My doctoral project focuses on the materials and techniques of English medieval painting, and explores how previously collected technical data can be harnessed to address questions about culture and society in medieval Britain. My research draws on the archive of paint samples housed at the Hamilton Kerr Institute (HKI), the paintings conservation department of the Fitzwilliam Museum (University of Cambridge). The study of paint samples in cross-section, often conducted in tandem with conservation treatments, can yield information on the pigments, binding media, and layer structures of paintings. This technical data can lead to extraordinary insights when integrated into broader historical enquiries. For example, uses of certain materials can reflect workshop organisation or patterns of trade. I am particularly interested in examining art across different genres, media and contexts, and I am excited to draw on the research communities and the expertise of conservators and heritage professionals in both Oxford and Cambridge.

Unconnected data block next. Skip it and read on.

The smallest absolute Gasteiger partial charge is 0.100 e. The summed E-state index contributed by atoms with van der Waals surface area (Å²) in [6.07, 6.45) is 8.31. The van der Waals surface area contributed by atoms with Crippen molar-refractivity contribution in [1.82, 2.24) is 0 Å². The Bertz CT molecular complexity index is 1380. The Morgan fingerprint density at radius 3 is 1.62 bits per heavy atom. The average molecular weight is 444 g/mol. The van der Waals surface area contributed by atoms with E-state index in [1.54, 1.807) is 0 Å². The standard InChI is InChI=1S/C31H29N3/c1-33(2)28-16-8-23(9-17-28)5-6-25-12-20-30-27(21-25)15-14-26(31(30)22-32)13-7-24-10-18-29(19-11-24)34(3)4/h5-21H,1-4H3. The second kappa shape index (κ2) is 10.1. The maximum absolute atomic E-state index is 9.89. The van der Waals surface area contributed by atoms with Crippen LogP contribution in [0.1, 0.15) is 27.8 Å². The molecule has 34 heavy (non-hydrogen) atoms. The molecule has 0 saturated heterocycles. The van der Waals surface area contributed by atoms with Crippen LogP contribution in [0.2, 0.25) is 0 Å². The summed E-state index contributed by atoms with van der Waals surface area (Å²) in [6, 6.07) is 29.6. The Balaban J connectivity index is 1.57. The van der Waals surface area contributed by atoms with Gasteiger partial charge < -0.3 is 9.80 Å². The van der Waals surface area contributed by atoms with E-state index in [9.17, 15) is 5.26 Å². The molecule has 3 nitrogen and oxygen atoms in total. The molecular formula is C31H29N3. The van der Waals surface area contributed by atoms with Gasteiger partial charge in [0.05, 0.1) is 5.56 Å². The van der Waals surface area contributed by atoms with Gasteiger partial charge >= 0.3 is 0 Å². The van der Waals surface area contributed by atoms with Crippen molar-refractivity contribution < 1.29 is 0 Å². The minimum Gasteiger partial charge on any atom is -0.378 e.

My DPhil is supervised by Professor Gervase Rosser (University of Oxford) and Dr Lucy Wrapson (HKI), with additional supervisory support from Dr Spike Bucklow (HKI). I am a member of Corpus Christi College, Oxford, where my DPhil is generously supported by a Cowley Scholarship in association with an OOC-AHRC-DTP Scholarship, and the Clarendon Fund. I completed a BA in History of Art at the University of Warwick and a Postgraduate Diploma (now an MA) in the Conservation of Easel Paintings from The Courtauld Institute of Art, followed by a two-year paintings conservation internship at the Hamilton Kerr Institute.